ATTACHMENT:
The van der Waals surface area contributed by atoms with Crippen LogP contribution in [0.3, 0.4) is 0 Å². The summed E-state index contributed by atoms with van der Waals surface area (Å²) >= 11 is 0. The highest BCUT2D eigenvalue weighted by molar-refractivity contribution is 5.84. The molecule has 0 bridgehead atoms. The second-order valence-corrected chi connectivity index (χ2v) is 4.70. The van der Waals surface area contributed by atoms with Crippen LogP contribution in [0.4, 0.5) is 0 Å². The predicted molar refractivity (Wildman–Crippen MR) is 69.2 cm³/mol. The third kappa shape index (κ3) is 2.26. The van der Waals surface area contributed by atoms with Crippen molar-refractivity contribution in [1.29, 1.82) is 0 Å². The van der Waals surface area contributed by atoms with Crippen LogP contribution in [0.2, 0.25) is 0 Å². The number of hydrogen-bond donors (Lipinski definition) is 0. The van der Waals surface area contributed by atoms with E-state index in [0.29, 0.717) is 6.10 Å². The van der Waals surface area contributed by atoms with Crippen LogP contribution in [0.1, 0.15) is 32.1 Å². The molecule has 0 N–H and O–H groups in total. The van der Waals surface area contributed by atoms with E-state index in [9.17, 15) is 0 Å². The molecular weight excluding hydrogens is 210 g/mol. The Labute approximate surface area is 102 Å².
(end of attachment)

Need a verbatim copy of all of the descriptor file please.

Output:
The van der Waals surface area contributed by atoms with Crippen LogP contribution in [0.3, 0.4) is 0 Å². The summed E-state index contributed by atoms with van der Waals surface area (Å²) >= 11 is 0. The highest BCUT2D eigenvalue weighted by molar-refractivity contribution is 5.84. The molecule has 0 bridgehead atoms. The second-order valence-corrected chi connectivity index (χ2v) is 4.70. The van der Waals surface area contributed by atoms with Crippen LogP contribution in [0.4, 0.5) is 0 Å². The predicted molar refractivity (Wildman–Crippen MR) is 69.2 cm³/mol. The third kappa shape index (κ3) is 2.26. The van der Waals surface area contributed by atoms with Crippen molar-refractivity contribution in [1.29, 1.82) is 0 Å². The van der Waals surface area contributed by atoms with Crippen LogP contribution in [0.2, 0.25) is 0 Å². The number of hydrogen-bond donors (Lipinski definition) is 0. The van der Waals surface area contributed by atoms with E-state index in [0.29, 0.717) is 6.10 Å². The van der Waals surface area contributed by atoms with Crippen LogP contribution in [0.1, 0.15) is 32.1 Å². The molecule has 0 N–H and O–H groups in total. The van der Waals surface area contributed by atoms with E-state index in [9.17, 15) is 0 Å². The molecular weight excluding hydrogens is 210 g/mol. The Labute approximate surface area is 102 Å².